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Today in Austria: A roundup of the latest news on Tuesday

A man in traditional Lederhosen (leather trousers), which are often worn in Austria. (Photo by Tobias SCHWARZ / AFP)
A man in traditional Lederhosen (leather trousers), which are often worn in Austria. (Photo by Tobias SCHWARZ / AFP)
Find out what's going on in Austria on Tuesday, with The Local's short roundup of today's news.

New restrictions for Tyrol communities

The communities of Innervillgraten and Oberlienz  in Tyrol will make people show a negative PCR or antigen test to leave the area after their seven day incidences of Covid-19 rose to 1,205 and 685 respectively.

The new exit test will be in place from midnight on Wednesday until  August 24th at midnight, but will not apply to those who have been fully vaccinated or recovered from Covid-19.

Across East Tyrol, gatherings of over 100 will be banned, and there will be an FFP2 mask requirement for indoor and outdoor events. The East Tyrol district has by far the highest seven-day incidence in Austria at 332, and the numbers have risen sharply in recent weeks and days, broadcaster ORF reports.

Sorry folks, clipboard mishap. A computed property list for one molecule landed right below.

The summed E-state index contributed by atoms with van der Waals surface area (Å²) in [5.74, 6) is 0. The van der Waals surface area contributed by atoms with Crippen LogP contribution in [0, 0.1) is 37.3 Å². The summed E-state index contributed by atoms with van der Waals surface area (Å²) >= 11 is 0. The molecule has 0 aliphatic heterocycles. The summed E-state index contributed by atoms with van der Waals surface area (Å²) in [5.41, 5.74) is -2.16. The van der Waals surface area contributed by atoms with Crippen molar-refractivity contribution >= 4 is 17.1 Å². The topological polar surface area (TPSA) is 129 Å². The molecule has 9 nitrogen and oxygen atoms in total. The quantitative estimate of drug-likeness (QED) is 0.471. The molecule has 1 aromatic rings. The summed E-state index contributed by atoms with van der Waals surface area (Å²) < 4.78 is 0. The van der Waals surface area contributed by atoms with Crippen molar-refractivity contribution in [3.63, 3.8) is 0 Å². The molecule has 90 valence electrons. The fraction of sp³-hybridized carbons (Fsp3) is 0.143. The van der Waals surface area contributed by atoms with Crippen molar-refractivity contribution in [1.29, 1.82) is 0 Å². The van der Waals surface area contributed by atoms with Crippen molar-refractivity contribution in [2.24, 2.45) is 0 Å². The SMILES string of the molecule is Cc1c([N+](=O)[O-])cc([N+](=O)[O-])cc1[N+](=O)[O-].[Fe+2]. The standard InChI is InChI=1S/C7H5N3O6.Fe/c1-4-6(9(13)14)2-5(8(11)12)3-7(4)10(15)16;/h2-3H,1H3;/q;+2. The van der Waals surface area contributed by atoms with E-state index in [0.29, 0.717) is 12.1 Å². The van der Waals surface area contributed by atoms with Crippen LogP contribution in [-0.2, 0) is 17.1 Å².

Cafe serves only people who have not been vaccinated

The owner of a health food store and cafe in Strobl, which is in the Salzburg region, will only serve coffee and cake to people who have not been vaccinated against Covid-19, broadcaster ORF reports.

The broadcaster spoke to the Mayor of the town, Josef Weikinger, who says he does not “take it seriously”. The owner of the cafe did not want to be interviewed. 

Seven day incidence is 41

The seven-day incidence, i.e. the number of new infections with the coronavirus in the past seven days per 100,000 inhabitants, is 41. The number is highest in Tyrol (58.4) and Salzburg (57.4). The value is lowest in Burgenland (16.2) and Lower Austria (28).

Austria could warm as much as five degrees by 2100

The Intergovernmental Panel on Climate Change (IPCC ) is warning Austria could warm up by as much as five degrees by 2100 if nothing is done to stop global carbon emissions.

Statistics from the Central Institute for Meteorology and Geodynamics (ZAMG) show it has become around two degrees warmer in Austria since the beginning of industrialisation, Der Standard newspaper reports.

Alpine region ‘particularly sensitive’ to climate change

The report shows climate change will particularly affect the alpine regions of Austria and have an “enormous impact” on snowfall, according to the Zamg, the Wiener Zeitung newspaper reports. According to the forecast, it will only remain cold enough for snow over 1,500 to 2,000 meters in the coming decades.

Lower lying areas will experience rain instead. Helga Kromp-Kolb, professor at Boku and chairwoman of the Climate Change Center Austria, says the alpine region is “particularly sensitive” to climate change.


Member comments

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  1. Though it is obvious that this pandemic is not yet over judging by the latest figures, one wonders if the UK will be taken off its current travel ban anytime soon? The UK’s numbers are now below Austria’s and other countries, who permitted to travel?

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